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Dog-Human Communication

By: Dr. Nicholas Dodman

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Sounds
        
  • The whimper – anxiety (I'm miserable)
  • The whine – frustration (can be inadvertently reinforced as an attention-getting behavior)
  • The growl – back off
  • The howl – I can't find you (long distance communication, loneliness, misery)
  • The bark – different types of bark mean different things. There are greeting barks (excitement/happiness), alarm barks, barking for attention and as a threat (frequently reinforced by the person's response)

    The Look

  • Direct eye contact – looking for attention or serving as a threat (depending on the context)
  • Averted eyes – submission/deference
  • Looking at an object – to direct the owner to the object in question, whether a ball that has rolled under a couch or a door that is creating an impasse

    Head/Neck Posture

  • Up – attention or challenge
  • To the side/turning away – deference/attempts at avoidance
  • Head held low – submission

    Body/Torso

  • Tense muscles – subconscious sign of impending fight or flight
  • Relaxed body, relaxed musculature – easy going attitude
  • Head held low but rear end elevated, tail wagging – I want to play

    Tail

    We can read the dog's mood from the tail position/movement, but the tail is not really intended to communicate anything to humans. However, when the tail is up it means the dog is actively interested (a confident, attentive gesture). Tail tucked is submission; tail horizontal is neutral mood or indifference; tail movement (wagging) reflects the dog's energy level/excitement level.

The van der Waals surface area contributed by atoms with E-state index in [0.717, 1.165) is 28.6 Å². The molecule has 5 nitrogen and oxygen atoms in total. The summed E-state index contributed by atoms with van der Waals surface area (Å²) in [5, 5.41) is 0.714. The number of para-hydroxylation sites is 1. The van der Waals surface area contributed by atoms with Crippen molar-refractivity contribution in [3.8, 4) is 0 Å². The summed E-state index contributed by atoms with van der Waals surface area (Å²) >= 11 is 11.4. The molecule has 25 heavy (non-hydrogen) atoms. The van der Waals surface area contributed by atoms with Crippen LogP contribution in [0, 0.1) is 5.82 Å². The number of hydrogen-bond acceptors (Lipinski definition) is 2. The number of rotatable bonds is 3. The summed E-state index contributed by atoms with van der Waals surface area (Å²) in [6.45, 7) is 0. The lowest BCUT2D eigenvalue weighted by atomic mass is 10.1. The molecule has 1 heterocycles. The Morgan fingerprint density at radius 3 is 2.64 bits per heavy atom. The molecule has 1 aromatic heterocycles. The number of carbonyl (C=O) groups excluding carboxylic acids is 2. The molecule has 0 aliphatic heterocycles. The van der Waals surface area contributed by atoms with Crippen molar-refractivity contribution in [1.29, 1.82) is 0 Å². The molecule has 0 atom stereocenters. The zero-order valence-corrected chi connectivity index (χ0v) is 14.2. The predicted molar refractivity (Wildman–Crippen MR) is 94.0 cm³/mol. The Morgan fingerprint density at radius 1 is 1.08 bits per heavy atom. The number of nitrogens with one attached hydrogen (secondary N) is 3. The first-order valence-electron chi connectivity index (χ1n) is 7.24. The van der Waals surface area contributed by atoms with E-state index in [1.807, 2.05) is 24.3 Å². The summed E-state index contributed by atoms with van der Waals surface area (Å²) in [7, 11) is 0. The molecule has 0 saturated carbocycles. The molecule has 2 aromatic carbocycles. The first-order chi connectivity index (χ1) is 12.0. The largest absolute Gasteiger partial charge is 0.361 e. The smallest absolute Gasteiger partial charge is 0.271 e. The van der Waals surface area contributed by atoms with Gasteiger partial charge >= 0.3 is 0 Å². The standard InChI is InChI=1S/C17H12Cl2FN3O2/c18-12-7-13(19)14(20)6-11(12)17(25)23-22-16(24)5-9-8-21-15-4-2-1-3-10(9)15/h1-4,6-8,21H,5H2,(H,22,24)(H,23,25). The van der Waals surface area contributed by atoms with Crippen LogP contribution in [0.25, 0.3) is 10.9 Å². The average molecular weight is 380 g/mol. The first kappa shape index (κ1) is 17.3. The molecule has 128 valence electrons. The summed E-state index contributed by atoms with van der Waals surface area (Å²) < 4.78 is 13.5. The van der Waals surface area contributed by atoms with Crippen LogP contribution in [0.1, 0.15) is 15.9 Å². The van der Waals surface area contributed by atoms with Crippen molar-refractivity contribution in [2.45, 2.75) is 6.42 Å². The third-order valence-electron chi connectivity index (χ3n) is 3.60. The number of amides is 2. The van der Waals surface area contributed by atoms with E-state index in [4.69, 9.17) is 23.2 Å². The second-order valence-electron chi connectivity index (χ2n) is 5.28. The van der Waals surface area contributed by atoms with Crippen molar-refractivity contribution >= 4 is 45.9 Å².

Movement

  • Movement toward a person is designed to get their attention.
  • Movement away from a person transmits the dog's uncertainty about that person. The dog's movement away from the person is a defensive move.

    However they manage it, and however we manage to interpret it, there can be no doubt that dogs can get their message across to receptive owners and can often direct a person's behavior to suit their needs. Though deep philosophical discussions are not possible, basic wants and needs can be transmitted, sometimes with remarkable clarity and fluency.

    The reverse also appears to be true. If we are sad, our dogs seem to pick up on this, perhaps spending increased time in close proximity to us and changing their demeanor toward us. Sense of smell comes into a dog's reading of a person, too. Some dogs can tell if a person with diabetes is becoming hypoglycemic (low blood sugar), presumably because they detect the sweet smell of "ketosis" (caused by altered fat metabolism). Other dogs pay inordinate interest to malignant tumors and, because of their interest, direct the owner's attention toward them. Yet others anticipate seizures in a seizure-prone person before the individual is aware that there is something wrong.

    As owners learn more about their dog's abilities to communicate with them, they build a more harmonious and more fulfilling relationship. The more we can understand about what our dogs are trying to tell us the better dog owners we will become. Some people have lengthy conversations with their dogs. The dog clearly cannot understand much of what is being said, but he may realize that he is getting attention, may recognize occasional sounds, and will probably pick up on the mood of the person talking to him.

    Recently, it was reported that reading a telephone directory to a dog using different intonations for otherwise gibberish communication produces responses from the dog that match the tone of the reader's voice. For example, reading people's names, addresses, and telephone numbers in a happy tone caused the dog to act happily, head up, standing tall and tail wagging, with the dog seeming to appreciate what was being said. Conversely, if a similar list was read in a morose voice, the dog would act sheepish or depressed, mirroring what he thought to be his owner's mood. For dogs, voice intonation and actions often speak louder than words.

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